14. a de brux

    Phil Cruz, funny you said that… I expressed similar sentiments a couple of months ago, I think in Philippine Commentary or in Ricky Carandang’s blog.

  15. rego

    “If one is not a pro-Gloria blogger, is he a pro-opposition blogger??? ”

    Not really, Pitt! The same way that non pro oppostion bloggers are all pro Mrs Arroyo…

  16. Karl Garcia

    Anna,

    I recall that you also said the point raised by Phil. I think it was in both blogs that you mentioned them (i don’t know really).

    Rego,
    You maybe right in a sense that all politicians exist for poiltical survival as to all humans exist to survive… but by saying that all exposes are for that sole purpose, would be oversimplification for me.

    You may agree with me or not,but I think the fertilizer scam investigation was not initiated for mere grandstanding by sen. Magsaysay.
    I need not say more.
    Granting it is

  17. Karl Garcia

    re my comment 16…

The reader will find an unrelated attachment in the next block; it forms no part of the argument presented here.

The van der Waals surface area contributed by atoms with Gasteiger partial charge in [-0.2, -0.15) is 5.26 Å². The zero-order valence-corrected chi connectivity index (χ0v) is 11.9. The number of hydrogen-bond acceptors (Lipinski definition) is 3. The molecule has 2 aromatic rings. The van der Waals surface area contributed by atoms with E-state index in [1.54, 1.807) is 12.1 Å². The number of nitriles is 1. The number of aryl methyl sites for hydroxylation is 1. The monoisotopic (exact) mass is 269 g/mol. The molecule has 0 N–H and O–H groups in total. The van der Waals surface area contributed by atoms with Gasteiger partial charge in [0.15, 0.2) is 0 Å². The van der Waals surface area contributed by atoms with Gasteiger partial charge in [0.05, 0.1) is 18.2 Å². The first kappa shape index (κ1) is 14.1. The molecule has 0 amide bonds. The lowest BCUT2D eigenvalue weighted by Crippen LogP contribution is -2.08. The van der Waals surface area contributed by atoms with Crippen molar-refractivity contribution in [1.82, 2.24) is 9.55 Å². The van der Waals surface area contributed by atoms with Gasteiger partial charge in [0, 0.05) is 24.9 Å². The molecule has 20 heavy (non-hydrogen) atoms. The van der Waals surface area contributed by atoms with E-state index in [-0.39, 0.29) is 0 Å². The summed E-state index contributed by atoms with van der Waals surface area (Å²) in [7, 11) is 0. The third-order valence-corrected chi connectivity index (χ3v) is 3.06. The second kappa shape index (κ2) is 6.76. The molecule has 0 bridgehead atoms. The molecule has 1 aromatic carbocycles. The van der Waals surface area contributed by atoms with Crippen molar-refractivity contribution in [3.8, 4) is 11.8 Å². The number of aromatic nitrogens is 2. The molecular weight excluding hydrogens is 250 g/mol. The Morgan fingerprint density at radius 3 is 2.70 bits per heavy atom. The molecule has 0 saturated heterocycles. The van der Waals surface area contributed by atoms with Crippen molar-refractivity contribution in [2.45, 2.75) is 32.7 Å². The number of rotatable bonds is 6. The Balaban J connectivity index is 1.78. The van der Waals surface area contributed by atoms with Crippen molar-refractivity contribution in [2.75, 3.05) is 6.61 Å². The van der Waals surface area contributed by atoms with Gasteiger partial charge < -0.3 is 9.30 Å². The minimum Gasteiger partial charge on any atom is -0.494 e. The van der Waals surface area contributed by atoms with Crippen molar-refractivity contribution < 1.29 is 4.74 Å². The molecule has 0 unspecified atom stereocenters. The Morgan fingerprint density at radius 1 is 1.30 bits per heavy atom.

I forgot to erase the last part kaya ang weird ng dulo

  18. a de brux

    Karl,

    The Tanadas are some of the politicians who do not exist merely for political survival but for a noble purpose or a moral motive: serve the nation and serve it well.

  19. Karl Garcia

    Amen to that Anna!

  20. Phil Cruz

    Anna,

    Re your Comment #14,it’s nice to know we’re on the same wavelength on “blogging’s possible lulling effect”.

    But, of course, the exchange of ideas and opinions through blogging still serves a great purpose. Can you imagine if all of a sudden for whatever reason blogging is no longer allowed?! We’d be back in the streets! Hmm…that would not be good for this administration, would it?

  21. rego

    “I suppose the so-called opposing side wishes to tickle pink the likes of the “inactive” middle class, to get them rolling into action before they die of extreme boredom or lack of whatever”

    Well let them pay they consequneces of their actions or lack of it. Let them suffer or die of extreme boredom! If that whats they deserve….

  22. pingkian

    “Could blogging be one of the reasons why there isn’t much middle class attendance in street protests anymore?”